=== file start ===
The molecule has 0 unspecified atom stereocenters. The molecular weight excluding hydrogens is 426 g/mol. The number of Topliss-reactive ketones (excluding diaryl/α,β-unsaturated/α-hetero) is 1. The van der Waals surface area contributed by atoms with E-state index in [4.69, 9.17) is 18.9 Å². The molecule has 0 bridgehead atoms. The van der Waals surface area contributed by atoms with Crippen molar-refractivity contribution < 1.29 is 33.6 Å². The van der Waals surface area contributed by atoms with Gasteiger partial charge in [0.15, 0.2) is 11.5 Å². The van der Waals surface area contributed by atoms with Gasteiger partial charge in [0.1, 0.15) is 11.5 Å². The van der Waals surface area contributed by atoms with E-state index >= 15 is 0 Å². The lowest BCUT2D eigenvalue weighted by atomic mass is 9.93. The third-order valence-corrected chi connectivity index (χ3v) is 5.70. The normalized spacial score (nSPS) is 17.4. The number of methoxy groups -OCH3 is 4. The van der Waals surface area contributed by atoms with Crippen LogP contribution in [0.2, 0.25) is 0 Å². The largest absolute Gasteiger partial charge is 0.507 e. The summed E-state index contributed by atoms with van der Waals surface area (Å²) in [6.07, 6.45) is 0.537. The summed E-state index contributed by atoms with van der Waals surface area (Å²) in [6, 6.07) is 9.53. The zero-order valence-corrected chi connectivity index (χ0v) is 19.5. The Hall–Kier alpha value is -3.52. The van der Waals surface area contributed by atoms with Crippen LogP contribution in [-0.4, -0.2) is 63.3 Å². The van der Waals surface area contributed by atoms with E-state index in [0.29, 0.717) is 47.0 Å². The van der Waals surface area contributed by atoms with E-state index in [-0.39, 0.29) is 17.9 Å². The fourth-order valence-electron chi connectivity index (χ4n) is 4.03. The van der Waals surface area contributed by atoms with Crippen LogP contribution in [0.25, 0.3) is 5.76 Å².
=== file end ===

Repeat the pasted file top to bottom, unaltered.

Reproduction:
The molecule has 0 unspecified atom stereocenters. The molecular weight excluding hydrogens is 426 g/mol. The number of Topliss-reactive ketones (excluding diaryl/α,β-unsaturated/α-hetero) is 1. The van der Waals surface area contributed by atoms with E-state index in [4.69, 9.17) is 18.9 Å². The molecule has 0 bridgehead atoms. The van der Waals surface area contributed by atoms with Crippen molar-refractivity contribution < 1.29 is 33.6 Å². The van der Waals surface area contributed by atoms with Gasteiger partial charge in [0.15, 0.2) is 11.5 Å². The van der Waals surface area contributed by atoms with Gasteiger partial charge in [0.1, 0.15) is 11.5 Å². The van der Waals surface area contributed by atoms with E-state index >= 15 is 0 Å². The lowest BCUT2D eigenvalue weighted by atomic mass is 9.93. The third-order valence-corrected chi connectivity index (χ3v) is 5.70. The normalized spacial score (nSPS) is 17.4. The number of methoxy groups -OCH3 is 4. The van der Waals surface area contributed by atoms with Crippen LogP contribution in [0.2, 0.25) is 0 Å². The largest absolute Gasteiger partial charge is 0.507 e. The summed E-state index contributed by atoms with van der Waals surface area (Å²) in [6.07, 6.45) is 0.537. The summed E-state index contributed by atoms with van der Waals surface area (Å²) in [6, 6.07) is 9.53. The zero-order valence-corrected chi connectivity index (χ0v) is 19.5. The Hall–Kier alpha value is -3.52. The van der Waals surface area contributed by atoms with Crippen LogP contribution in [-0.4, -0.2) is 63.3 Å². The van der Waals surface area contributed by atoms with E-state index in [0.29, 0.717) is 47.0 Å². The van der Waals surface area contributed by atoms with E-state index in [-0.39, 0.29) is 17.9 Å². The fourth-order valence-electron chi connectivity index (χ4n) is 4.03. The van der Waals surface area contributed by atoms with Crippen LogP contribution in [0.25, 0.3) is 5.76 Å².